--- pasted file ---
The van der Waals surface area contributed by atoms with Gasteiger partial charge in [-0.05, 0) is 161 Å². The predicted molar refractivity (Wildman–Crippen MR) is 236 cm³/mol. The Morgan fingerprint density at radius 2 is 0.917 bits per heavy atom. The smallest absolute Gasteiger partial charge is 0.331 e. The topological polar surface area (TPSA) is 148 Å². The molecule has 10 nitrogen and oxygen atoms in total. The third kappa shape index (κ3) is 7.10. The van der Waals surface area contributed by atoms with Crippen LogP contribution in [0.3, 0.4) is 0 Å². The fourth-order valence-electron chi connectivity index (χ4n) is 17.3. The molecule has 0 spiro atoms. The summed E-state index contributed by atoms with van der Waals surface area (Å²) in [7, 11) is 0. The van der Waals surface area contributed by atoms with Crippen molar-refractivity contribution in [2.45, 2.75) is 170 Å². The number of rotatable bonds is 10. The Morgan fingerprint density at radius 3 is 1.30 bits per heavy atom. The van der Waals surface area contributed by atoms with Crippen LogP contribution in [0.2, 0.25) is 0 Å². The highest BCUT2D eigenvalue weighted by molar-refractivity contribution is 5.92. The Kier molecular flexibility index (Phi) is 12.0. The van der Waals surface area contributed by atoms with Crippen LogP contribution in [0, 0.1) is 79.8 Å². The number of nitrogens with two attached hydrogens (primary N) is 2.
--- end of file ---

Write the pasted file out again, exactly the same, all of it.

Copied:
The van der Waals surface area contributed by atoms with Gasteiger partial charge in [-0.05, 0) is 161 Å². The predicted molar refractivity (Wildman–Crippen MR) is 236 cm³/mol. The Morgan fingerprint density at radius 2 is 0.917 bits per heavy atom. The smallest absolute Gasteiger partial charge is 0.331 e. The topological polar surface area (TPSA) is 148 Å². The molecule has 10 nitrogen and oxygen atoms in total. The third kappa shape index (κ3) is 7.10. The van der Waals surface area contributed by atoms with Crippen LogP contribution in [0.3, 0.4) is 0 Å². The fourth-order valence-electron chi connectivity index (χ4n) is 17.3. The molecule has 0 spiro atoms. The summed E-state index contributed by atoms with van der Waals surface area (Å²) in [7, 11) is 0. The van der Waals surface area contributed by atoms with Crippen molar-refractivity contribution in [2.45, 2.75) is 170 Å². The number of rotatable bonds is 10. The Morgan fingerprint density at radius 3 is 1.30 bits per heavy atom. The van der Waals surface area contributed by atoms with Crippen LogP contribution in [0.2, 0.25) is 0 Å². The highest BCUT2D eigenvalue weighted by molar-refractivity contribution is 5.92. The Kier molecular flexibility index (Phi) is 12.0. The van der Waals surface area contributed by atoms with Crippen LogP contribution in [0, 0.1) is 79.8 Å². The number of nitrogens with two attached hydrogens (primary N) is 2.